In Xanadu: A Quest

non-fiction by William Dalrymple


In Xanadu is a 1989 travel book by William Dalrymple.
In Xanadu traces the path taken by Marco Polo from the Church of the Holy Sepulchre in Jerusalem to the site of Shangdu, famed as Xanadu in English literature, in Inner Mongolia, China.
The book begins with William Dalrymple taking a vial of holy oil from the burning lamps of the Holy Sepulchre, which he is to transport to Shangdu, the summer seat of the King Kubla Khan. It has been mentioned that Kubla Khan wanted a hundred learned men armed with Christian knowledge to come to his Khanate and spread the knowledge of Christianity. However, that plan was abandoned, and Marco Polo, along with his uncle, set out from Jerusalem on the silk route to Shang-du, to deliver a vial of the holy oil, which was rumoured to be inexhaustible, and therefore kept the lamps at the Sepulchre constantly burning. The rest of the journey is outlined with descriptions of most of the ancient sites along the Silk Route, which Marco Polo was supposed to have passed.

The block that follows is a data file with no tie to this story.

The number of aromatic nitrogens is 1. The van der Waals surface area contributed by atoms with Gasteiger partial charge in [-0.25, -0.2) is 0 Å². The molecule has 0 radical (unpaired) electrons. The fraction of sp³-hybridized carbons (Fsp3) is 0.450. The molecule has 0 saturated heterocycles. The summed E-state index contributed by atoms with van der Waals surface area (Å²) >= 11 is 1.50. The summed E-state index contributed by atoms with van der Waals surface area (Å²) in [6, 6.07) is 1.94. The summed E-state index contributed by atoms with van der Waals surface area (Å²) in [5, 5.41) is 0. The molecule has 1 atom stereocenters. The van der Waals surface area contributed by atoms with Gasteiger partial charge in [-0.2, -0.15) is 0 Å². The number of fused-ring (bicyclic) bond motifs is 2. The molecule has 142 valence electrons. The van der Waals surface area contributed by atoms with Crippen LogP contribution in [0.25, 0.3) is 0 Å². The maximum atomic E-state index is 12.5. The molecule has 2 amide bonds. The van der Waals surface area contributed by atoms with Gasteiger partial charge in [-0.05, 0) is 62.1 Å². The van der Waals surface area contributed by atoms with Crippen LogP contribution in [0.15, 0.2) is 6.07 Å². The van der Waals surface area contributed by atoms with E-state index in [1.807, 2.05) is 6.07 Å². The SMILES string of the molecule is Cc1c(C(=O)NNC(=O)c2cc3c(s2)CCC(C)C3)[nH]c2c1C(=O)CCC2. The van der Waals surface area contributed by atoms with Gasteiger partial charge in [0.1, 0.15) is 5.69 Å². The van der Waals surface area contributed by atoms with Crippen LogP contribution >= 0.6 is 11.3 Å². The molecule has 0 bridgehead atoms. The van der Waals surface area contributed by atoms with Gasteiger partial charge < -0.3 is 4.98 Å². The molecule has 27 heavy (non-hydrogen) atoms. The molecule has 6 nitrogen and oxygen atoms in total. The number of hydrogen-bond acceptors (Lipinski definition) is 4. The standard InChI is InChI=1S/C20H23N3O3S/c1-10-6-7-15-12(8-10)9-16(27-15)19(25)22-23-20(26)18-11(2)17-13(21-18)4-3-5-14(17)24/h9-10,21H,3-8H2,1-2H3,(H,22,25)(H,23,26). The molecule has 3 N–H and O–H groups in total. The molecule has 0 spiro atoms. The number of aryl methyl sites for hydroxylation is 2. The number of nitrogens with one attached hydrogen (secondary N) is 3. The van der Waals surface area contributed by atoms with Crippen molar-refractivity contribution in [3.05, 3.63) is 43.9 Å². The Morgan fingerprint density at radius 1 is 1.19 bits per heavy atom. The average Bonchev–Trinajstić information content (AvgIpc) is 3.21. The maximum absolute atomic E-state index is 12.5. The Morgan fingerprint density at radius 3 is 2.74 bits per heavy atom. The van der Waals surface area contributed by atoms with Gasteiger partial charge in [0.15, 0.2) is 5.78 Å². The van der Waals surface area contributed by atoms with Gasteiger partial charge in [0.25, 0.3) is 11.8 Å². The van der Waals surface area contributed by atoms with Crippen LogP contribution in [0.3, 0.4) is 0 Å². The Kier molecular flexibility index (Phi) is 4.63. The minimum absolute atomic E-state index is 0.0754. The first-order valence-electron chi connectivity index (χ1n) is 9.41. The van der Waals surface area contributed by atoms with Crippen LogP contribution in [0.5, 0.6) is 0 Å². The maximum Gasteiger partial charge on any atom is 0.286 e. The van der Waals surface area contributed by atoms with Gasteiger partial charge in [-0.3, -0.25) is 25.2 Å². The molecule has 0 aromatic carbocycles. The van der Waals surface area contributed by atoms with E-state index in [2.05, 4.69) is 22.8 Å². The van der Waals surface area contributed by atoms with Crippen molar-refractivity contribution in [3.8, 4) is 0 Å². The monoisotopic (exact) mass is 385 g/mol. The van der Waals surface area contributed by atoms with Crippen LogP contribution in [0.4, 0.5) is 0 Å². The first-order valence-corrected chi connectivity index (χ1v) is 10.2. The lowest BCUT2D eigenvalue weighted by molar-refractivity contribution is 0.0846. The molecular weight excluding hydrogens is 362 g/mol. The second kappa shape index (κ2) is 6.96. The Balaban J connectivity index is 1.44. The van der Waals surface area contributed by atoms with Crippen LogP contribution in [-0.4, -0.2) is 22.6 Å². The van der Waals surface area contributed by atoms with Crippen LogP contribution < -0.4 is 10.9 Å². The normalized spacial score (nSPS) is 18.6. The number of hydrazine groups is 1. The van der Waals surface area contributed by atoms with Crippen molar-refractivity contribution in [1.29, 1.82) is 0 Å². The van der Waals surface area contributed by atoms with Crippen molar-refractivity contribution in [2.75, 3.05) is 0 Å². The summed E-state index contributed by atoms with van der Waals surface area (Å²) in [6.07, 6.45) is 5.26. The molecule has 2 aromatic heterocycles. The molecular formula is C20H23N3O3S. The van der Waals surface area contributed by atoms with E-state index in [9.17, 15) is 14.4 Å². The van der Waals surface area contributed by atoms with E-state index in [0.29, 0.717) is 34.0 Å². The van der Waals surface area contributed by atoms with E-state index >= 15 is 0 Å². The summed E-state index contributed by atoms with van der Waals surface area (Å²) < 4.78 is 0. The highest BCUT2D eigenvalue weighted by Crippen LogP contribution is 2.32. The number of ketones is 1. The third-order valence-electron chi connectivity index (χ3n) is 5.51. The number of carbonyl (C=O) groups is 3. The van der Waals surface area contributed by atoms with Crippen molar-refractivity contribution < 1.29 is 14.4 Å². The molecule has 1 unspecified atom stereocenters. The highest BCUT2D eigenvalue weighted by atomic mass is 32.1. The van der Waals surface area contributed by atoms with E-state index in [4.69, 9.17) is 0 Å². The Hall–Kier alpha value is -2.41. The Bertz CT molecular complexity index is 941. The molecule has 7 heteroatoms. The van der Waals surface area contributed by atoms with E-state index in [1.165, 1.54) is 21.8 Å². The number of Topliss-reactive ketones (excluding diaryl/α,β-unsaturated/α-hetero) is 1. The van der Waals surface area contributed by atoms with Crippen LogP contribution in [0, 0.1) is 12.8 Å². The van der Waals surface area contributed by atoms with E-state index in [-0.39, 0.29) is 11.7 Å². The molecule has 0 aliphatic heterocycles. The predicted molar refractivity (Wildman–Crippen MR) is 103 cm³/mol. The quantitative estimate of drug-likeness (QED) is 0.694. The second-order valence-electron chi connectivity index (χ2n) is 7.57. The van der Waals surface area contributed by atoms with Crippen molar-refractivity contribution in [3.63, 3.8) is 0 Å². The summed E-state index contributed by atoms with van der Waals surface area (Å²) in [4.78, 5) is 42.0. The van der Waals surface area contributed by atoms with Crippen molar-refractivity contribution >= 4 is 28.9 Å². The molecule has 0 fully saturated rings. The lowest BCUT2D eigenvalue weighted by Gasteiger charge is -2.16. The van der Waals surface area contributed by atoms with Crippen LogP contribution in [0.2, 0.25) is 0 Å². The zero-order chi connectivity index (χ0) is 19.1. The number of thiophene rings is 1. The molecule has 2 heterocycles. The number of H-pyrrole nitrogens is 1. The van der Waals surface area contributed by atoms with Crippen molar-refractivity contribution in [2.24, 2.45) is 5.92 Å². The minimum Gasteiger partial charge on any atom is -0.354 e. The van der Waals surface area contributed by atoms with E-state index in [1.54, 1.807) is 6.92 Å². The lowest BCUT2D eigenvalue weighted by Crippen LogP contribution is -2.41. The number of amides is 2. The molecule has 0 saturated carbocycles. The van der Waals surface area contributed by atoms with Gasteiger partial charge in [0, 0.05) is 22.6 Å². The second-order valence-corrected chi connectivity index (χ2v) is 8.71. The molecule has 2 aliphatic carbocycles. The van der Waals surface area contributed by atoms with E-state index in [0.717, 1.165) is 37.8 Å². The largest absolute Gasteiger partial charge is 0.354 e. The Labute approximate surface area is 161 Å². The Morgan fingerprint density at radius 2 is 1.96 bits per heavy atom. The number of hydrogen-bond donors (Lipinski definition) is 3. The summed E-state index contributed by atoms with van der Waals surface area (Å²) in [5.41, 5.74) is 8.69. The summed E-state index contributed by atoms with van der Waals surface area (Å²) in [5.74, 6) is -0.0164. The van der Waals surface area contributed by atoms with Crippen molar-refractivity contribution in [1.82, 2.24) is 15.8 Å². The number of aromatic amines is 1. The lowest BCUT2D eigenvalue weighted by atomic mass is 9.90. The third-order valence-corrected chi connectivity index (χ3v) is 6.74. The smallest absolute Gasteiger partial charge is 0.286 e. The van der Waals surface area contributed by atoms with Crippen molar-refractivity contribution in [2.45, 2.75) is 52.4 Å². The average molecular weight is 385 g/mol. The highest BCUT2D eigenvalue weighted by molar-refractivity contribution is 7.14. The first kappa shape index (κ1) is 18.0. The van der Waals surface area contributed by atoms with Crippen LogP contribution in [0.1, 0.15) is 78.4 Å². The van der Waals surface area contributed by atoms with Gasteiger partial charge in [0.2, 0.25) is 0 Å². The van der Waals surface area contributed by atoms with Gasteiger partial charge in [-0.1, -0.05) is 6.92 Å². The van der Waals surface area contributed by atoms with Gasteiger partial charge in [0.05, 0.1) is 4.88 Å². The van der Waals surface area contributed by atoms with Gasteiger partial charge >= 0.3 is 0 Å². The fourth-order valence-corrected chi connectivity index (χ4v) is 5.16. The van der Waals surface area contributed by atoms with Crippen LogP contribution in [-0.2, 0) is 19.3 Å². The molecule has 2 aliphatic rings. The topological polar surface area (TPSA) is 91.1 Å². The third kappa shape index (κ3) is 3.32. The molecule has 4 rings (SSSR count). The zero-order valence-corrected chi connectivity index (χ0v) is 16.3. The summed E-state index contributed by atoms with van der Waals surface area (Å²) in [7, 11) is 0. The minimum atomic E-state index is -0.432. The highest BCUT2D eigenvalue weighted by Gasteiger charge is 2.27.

The author compares the old time splendor of the cities on the Silk Route to their present physical and political conditions, and thereby illustrates the changes.

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